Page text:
I also, like to have ways of housing my yarn while I am knitting a project.  I do use the KnitClutchTM that I make to use as a portable way to take your knitting projects with you; however, I wanted something to use at home on projects that were too large to transport.  I did purchase a beautiful  yarn bowl made out of pottery and love it with the exception that I cannot change projects in mid-stream.  I am always adding new WIPs and this piece did not work. 

While searching Ravelry, I came across yarn bowls and, WOW were they gorgeous.  They are a quick knit and a great first felting project.  These bowls are a purchase pattern on Ravelry and you can search Molly Conroy for her really neat patterns.  Oh, and you get three sizes with the purchase of her pattern.

Make sure that you have wool felting yarn because if the yarn is a superwash or has another other fiber mixed in you will not get the felting that you need.  Also, another tip, I have tried felting white wool and did not have good results.  I have been told that it has been through so much bleaching and pulling processes that it does not have good results.  I do like to felt with Malabrigo, LionBrand Shepherd’s Wool, Plymouth Yarn Encore, just to name a few.  My newest discovery is by Viking and is called Naturgarn.  It is a pure wool and states on the label that it is for knitting and felting.  The yarn I chose is a multi-colored yarn (very colorful) and has the texture of wool roving.  It was wonderful to knit with and the felting was successful!

For this blog entry, I chose the middle size bowl.  And you will need the following to knit it . . .

The Naturgarn yarn used 2 full skeins and a part of the 3rd skein for the middle size.  It probably would do a large bow.  But to be sure, check gauge.

Circular needles in the size that yarn calls for, four stitch markers with one being different to designate the beginning of the round, scissors, darning needle, stuffing (I will explain later why I use stuffing), washing machine, small amount of dishsoap, and VERY hot water!!!  Oh, and of course the pattern that you choose.  With the one that I chose you will need a closure of your choice.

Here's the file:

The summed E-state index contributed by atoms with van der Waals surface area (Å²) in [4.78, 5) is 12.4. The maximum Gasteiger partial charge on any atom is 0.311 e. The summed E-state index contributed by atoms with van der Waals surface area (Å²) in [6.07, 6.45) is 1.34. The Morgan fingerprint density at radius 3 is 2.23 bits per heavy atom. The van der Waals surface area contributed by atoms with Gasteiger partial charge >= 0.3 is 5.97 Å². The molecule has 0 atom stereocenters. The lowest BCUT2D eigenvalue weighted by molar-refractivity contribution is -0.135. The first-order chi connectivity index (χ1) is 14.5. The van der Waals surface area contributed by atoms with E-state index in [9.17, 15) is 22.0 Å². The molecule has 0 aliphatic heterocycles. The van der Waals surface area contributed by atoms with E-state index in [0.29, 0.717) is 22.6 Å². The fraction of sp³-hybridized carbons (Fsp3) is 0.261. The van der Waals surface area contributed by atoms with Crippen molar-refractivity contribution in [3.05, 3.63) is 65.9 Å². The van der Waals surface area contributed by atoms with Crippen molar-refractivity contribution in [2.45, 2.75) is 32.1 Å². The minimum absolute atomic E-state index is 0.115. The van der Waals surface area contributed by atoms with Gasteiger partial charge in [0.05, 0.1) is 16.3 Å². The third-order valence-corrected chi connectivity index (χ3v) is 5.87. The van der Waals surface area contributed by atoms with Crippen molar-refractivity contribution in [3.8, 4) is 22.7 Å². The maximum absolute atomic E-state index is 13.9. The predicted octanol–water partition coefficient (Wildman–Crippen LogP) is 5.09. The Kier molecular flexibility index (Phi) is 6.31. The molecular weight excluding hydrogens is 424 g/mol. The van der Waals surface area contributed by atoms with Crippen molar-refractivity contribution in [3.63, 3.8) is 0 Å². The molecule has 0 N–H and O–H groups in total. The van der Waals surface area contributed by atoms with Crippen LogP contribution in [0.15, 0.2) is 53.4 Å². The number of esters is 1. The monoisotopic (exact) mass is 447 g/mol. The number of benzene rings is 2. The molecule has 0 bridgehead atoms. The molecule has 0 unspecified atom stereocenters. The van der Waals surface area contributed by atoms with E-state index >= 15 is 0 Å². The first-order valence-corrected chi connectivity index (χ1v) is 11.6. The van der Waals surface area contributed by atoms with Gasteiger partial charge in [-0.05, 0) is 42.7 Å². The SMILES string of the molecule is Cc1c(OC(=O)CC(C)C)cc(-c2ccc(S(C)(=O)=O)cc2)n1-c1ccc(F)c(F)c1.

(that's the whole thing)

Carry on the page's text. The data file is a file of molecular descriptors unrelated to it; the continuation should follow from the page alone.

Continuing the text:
Once bowl is complete it will be large and very floppy . . .

Place the bowl into a lingerie bag or pillowcase (secured tightly) and place in washing machine with jeans, old towels, etc.  Put your machine on the lowest water level, hot water, and highest washing level.  Be sure to watch and make sure your project doesn’t go through the spin cycle and check periodically on the felting process.  I find that a zippered lingerie bag works better for this part of the process.  You will need to place the wool project into one of these as the fibers will pull out and might clog up your machine.

This is the bowl stuffed and dried . . .

Notice how when felted the stitches shrink together and the bowl has more stability.

On to the stuffing . . . some felters recommend using plastic grocery bags, but I choose to use plain old stuffing.  One of the main reasons is that you can shape your bowl or project around the stuffing and it will hold its shape.  Also, I place my stuffed project over a vent in my floor so that the air will help dry it more quickly.  Try this for yourself and pick the one you like. 

Once dry, you can add the closure.  The pattern gives two options…two buttons or one clasp.  I chose the clasp and here is an example of the one with the clasp.


These make wonderful gifts for your knitting friends and also beautiful décor for your home when not using with your knitting project.  There are many patterns that you can use for felting bowls.  I have also made felted Pueblo vases, box shapes, plain bowls, and am really thinking about doing the 40 year bowl…check that one out on Knitting Pattern Central.

Have fun with your felting and remember . . .

“Breathe in inspiration and trust yourself, the answer is, Yes You Can!”


Check out or for yarns and my KnitClutchTM